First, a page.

Anyone can become an online seller with a marketplace like Amazon. All you need to do is get the requirements together, submit them, and wait to get approved so you can list and sell products. But there are different tiers on Amazon.
Individuals and companies can enjoy different levels of product visibility, access special product categories, and get other perks depending on what type of seller they are. The coveted Platinum Seller status opens the doors to the highest level of marketplace visibility and the widest array of items to sell.
Your seller level will determine how and what you can sell on Amazon and what per item fee structure applies to you on your marketplace sales. For instance, if you’re selling items that Amazon already sells, then you probably don’t have to pay monthly fees for listing these items for sale. You just pay a fixed closing fee plus the usual Amazon commission.
Here’s the difference between being a Professional Seller and a Platinum Seller:
When you subscribe for Pro membership, you pay a monthly fee to upgrade your account status. In exchange, you no longer pay a fixed closing fee but instead pay a variable closing fee on sales. You can also create your own product pages as long as Amazon isn’t selling the same items. In addition, you get access to tools that help you manage your listings more conveniently, which helps a lot now that you have permission to post as many items as you want under existing listings or product pages.
Amazon used to have a Gold Seller status, but it’s being phased out. The benefits are growing less and less attractive, presumably to bridge the gap that it would leave between the Pro and the Platinum Seller statuses.
The Platinum Seller status is the highest seller tier on Amazon. The precise details aren’t open to the public, but we can say that Platinum Sellers can create custom Amazon storefronts and get the best product page and item listing visibility as compared to other seller types. They can therefore easily outshine lower tiered merchants. A Platinum Seller also has access to categories that are restricted to this tier exclusively, which Amazon does to guarantee that only sellers with proven records for outstanding quality are handling items like clothing and computers.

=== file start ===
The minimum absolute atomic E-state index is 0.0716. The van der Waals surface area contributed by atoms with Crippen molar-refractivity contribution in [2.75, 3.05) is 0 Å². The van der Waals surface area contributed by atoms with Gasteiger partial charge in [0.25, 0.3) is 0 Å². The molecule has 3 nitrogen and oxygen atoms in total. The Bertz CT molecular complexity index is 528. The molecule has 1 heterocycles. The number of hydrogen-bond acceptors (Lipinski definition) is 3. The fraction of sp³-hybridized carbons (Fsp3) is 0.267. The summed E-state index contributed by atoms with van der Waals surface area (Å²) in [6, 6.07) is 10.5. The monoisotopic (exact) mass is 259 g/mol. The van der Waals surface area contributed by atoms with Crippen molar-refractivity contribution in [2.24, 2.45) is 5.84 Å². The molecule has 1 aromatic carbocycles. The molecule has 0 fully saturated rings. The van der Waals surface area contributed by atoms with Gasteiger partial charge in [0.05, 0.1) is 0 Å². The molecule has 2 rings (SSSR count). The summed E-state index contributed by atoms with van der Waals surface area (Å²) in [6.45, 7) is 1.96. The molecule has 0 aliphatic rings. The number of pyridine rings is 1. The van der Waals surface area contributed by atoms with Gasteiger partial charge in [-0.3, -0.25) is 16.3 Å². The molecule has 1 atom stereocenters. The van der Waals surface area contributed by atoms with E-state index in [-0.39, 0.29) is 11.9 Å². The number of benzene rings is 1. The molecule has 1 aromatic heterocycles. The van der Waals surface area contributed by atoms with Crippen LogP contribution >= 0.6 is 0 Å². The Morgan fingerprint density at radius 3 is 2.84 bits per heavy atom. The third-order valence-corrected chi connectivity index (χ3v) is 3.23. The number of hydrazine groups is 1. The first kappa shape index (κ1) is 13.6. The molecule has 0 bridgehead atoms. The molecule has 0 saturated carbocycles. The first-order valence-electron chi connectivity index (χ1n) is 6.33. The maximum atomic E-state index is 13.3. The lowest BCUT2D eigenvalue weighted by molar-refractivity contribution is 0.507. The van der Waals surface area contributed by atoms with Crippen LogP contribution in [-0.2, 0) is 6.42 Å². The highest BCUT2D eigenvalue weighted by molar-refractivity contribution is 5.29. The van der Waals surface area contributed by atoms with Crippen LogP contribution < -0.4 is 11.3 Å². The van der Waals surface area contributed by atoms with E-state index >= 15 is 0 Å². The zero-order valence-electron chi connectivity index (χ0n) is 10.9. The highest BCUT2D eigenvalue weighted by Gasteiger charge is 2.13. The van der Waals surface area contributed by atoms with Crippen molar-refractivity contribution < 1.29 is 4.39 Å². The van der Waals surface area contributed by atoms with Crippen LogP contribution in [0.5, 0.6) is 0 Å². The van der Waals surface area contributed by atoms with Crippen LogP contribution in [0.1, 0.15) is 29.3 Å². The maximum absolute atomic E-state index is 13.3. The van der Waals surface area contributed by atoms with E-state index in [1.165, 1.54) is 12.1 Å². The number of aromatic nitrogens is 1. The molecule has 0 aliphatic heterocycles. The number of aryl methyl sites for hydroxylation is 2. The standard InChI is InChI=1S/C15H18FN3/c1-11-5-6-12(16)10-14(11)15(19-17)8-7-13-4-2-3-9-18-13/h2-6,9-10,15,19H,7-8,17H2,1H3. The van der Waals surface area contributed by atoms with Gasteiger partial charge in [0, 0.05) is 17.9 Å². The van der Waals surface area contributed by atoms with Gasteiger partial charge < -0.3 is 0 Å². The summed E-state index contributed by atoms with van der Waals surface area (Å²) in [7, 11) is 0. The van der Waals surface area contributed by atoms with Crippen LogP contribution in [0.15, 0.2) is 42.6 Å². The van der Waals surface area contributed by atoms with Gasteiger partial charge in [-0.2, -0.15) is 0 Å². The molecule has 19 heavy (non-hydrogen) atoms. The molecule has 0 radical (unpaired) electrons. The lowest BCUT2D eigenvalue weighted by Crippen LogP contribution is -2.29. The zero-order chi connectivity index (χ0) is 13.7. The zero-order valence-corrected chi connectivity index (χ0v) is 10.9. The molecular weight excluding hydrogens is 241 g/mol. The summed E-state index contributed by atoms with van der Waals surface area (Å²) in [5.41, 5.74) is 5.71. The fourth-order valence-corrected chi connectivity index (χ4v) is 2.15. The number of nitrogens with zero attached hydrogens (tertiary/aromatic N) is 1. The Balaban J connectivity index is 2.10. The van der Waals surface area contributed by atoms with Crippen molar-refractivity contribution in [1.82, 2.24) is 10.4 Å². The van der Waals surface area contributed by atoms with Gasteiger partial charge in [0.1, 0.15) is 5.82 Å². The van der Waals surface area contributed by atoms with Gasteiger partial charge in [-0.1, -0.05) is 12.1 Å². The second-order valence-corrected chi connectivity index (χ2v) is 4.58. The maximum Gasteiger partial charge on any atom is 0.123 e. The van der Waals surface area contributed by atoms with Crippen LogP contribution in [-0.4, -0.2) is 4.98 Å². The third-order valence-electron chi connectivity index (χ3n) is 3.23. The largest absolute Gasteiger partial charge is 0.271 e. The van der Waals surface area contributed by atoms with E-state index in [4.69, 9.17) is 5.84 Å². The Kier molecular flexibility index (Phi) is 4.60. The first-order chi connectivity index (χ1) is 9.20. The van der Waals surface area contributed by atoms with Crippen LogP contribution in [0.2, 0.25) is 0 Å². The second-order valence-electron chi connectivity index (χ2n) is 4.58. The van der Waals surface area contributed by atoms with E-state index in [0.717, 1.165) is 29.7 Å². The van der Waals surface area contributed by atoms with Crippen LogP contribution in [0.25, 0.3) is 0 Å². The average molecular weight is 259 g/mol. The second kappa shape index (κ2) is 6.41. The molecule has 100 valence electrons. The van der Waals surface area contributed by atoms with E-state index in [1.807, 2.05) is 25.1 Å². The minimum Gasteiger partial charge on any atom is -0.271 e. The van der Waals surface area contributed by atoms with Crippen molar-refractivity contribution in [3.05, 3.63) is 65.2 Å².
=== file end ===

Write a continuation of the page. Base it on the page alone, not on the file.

It has also been reported that Platinum Sellers get weekly payouts, can add keywords to their listings that other types of sellers are forbidden to use, and may have a better chance of winning the buy box.
How Be a Platinum Seller
You can gain Platinum Seller status by invite or by applying, as long as you are already a Professional Seller. To apply, contact Amazon directly to ask them to consider you for Platinum Seller status. The chances of getting accepted by request are slim, so you need to make sure that you are prepared.
Basically, you need to have an outstanding seller performance record stretching back years to be considered for Platinum status. The marketplace uses criteria such as a minimum sustained monthly sales volume and customer feedback rating to review Platinum Seller potentials. The full list of criteria is, as usual, undisclosed. To learn more, you can look at existing sellers at this tier to see what they’re doing right.
Alternatively, you can simply be a great seller and wait for Amazon’s invitation. When Amazon spots a good candidate for the Platinum Seller program, they send out an invitation to join this highest tier. Usually, it’s existing merchants who get invited. Amazon has been known to reach out to major retailers who aren’t yet on Amazon, however. These retailers, should they choose to sell on Amazon, will get immediate Platinum Seller status.
Getting to the Platinum Seller tier is a marathon. If you’re interested in climbing up to this level, you need to be willing to prepare for at least three years. Focus on increasing your sales beyond the million-dollar mark (yearly) and providing the best customer service for each sale. If you can maintain awesome metrics for this period of time, then you have a shot at becoming a Platinum Seller.
Julia Valdez is a professional teacher and long-time lover of the art of words on paper and the stage. She has an entrepreneurial heart and spends most of her time doing marketing and management, freelance content writing, volunteer work, and sharing lots of laughs over little crazy things.